Soccer sucks you in and spits you out. I’d been totally sucked in by Miami FC in the most positive of ways. A club that wanted to concentrate on putting good soccer on show and building something up over the next couple of decades. Getting to watch a team grow from an idea to a tangible thing is a really unique experience that I think is sometimes taken for granted in the US. To think you were there when it all began isn’t something that happens if you follow an established team in another part of the World. It’s not that it’s better or worse than that but it’s certainly a different journey to being born into supporting someone. That 2017 NASL season was a great experience because I really started caring, this was a good group going places. The team had sucked me in. The USSF was about to spit us out. That up and down in Europe or South America might be winning a cup then getting relegated. There’s no new perspective I can put on the events and if you are reading these words about a lower league American soccer club you probably know all the details anyway. The 2018 NASL season would fall victim to the Soccer Wars. Worse than ‘my team lost in the playoffs’ it was now a case of ‘would my team survive’? Like I say. We live in a unique soccer culture.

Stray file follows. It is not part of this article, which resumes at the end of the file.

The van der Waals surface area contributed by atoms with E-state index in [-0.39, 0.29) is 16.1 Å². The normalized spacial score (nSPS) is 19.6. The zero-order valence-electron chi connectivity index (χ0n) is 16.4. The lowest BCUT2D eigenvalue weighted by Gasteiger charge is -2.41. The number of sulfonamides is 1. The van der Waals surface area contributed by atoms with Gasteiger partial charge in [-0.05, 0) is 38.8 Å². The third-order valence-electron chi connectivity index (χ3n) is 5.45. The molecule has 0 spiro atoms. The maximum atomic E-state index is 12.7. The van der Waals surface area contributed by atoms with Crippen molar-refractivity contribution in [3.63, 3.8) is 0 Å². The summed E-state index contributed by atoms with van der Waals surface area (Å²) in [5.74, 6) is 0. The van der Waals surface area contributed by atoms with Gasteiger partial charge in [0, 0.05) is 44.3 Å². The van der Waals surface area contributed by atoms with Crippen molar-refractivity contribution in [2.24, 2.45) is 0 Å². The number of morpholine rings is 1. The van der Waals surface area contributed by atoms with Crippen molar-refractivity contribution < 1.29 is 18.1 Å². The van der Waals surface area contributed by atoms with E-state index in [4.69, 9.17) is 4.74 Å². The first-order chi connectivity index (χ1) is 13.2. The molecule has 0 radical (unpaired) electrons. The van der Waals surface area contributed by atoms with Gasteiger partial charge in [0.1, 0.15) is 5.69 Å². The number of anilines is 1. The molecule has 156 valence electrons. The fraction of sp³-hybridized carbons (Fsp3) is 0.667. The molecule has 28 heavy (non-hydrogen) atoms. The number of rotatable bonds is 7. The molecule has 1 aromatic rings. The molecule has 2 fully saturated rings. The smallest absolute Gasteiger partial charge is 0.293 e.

Anticipation and hope had given way to disappointment and uncertainty. Where would my club land? On hiatus? The USL? A hastily created unsanctioned league? None of these. Rising like a salmon out of the river, a phoenix from the flames or Rhett Bernstein above an opposing center forward was something else. A team that would play in an established USASA league, the de-facto 4th tier of US Soccer. The Miami FC 2 would play in the 2018 NPSL season.
Pic courtesy: Miami FC
Understandably I suppose there was a little backlash. Why not go to the USL? Why didn’t the NASL simply accept Division 3 sanctioning and try to regroup? Everything seemed to have some drawback or downside but the more I looked at the NPSL Sunshine Conference and the potential for a long playoff run the more I liked the idea of it. There was a real variety of teams, us as refugees along with the Armada. The Magic City Clásico with Miami United and some local road trips. This was the highest level of independent soccer open to the club so why not make the most of it? It was still a national league and there was a championship to be won.